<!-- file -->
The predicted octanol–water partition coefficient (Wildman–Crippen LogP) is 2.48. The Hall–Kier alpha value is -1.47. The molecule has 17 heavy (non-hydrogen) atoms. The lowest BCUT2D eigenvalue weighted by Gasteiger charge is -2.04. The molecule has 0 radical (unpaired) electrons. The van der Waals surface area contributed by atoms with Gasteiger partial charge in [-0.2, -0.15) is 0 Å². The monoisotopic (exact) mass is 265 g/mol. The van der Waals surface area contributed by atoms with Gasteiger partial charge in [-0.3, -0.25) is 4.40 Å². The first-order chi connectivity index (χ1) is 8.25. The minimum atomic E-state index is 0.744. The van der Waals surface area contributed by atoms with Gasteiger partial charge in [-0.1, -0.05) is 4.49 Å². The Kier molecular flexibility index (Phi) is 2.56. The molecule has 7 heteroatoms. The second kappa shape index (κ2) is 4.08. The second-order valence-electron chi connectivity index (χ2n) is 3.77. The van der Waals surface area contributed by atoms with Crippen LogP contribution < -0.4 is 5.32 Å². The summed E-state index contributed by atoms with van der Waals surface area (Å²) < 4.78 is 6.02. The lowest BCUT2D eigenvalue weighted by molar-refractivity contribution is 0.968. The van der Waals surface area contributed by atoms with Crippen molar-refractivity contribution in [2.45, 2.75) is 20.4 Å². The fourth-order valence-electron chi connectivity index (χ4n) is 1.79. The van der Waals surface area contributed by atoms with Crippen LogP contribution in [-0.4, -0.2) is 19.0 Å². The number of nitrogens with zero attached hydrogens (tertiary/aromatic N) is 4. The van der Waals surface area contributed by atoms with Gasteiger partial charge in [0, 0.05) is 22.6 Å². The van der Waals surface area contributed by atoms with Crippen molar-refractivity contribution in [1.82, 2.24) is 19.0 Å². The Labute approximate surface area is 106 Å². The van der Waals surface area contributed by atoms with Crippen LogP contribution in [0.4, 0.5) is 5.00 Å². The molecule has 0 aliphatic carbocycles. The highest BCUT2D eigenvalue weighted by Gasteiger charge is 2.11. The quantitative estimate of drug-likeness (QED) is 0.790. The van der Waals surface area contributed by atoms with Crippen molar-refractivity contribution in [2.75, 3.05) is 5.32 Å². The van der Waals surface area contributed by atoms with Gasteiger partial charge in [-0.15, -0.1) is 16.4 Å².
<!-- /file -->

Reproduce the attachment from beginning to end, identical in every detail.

The predicted octanol–water partition coefficient (Wildman–Crippen LogP) is 2.48. The Hall–Kier alpha value is -1.47. The molecule has 17 heavy (non-hydrogen) atoms. The lowest BCUT2D eigenvalue weighted by Gasteiger charge is -2.04. The molecule has 0 radical (unpaired) electrons. The van der Waals surface area contributed by atoms with Gasteiger partial charge in [-0.2, -0.15) is 0 Å². The monoisotopic (exact) mass is 265 g/mol. The van der Waals surface area contributed by atoms with Gasteiger partial charge in [-0.3, -0.25) is 4.40 Å². The first-order chi connectivity index (χ1) is 8.25. The minimum atomic E-state index is 0.744. The van der Waals surface area contributed by atoms with Gasteiger partial charge in [-0.1, -0.05) is 4.49 Å². The Kier molecular flexibility index (Phi) is 2.56. The molecule has 7 heteroatoms. The second kappa shape index (κ2) is 4.08. The second-order valence-electron chi connectivity index (χ2n) is 3.77. The van der Waals surface area contributed by atoms with Crippen LogP contribution < -0.4 is 5.32 Å². The summed E-state index contributed by atoms with van der Waals surface area (Å²) < 4.78 is 6.02. The lowest BCUT2D eigenvalue weighted by molar-refractivity contribution is 0.968. The van der Waals surface area contributed by atoms with Crippen molar-refractivity contribution in [2.45, 2.75) is 20.4 Å². The fourth-order valence-electron chi connectivity index (χ4n) is 1.79. The van der Waals surface area contributed by atoms with Crippen LogP contribution in [-0.4, -0.2) is 19.0 Å². The number of nitrogens with zero attached hydrogens (tertiary/aromatic N) is 4. The van der Waals surface area contributed by atoms with Gasteiger partial charge in [0, 0.05) is 22.6 Å². The van der Waals surface area contributed by atoms with Crippen molar-refractivity contribution in [1.82, 2.24) is 19.0 Å². The Labute approximate surface area is 106 Å². The van der Waals surface area contributed by atoms with Crippen LogP contribution in [0.4, 0.5) is 5.00 Å². The molecule has 0 aliphatic carbocycles. The highest BCUT2D eigenvalue weighted by Gasteiger charge is 2.11. The quantitative estimate of drug-likeness (QED) is 0.790. The van der Waals surface area contributed by atoms with Crippen molar-refractivity contribution in [2.75, 3.05) is 5.32 Å². The van der Waals surface area contributed by atoms with Gasteiger partial charge in [-0.15, -0.1) is 16.4 Å².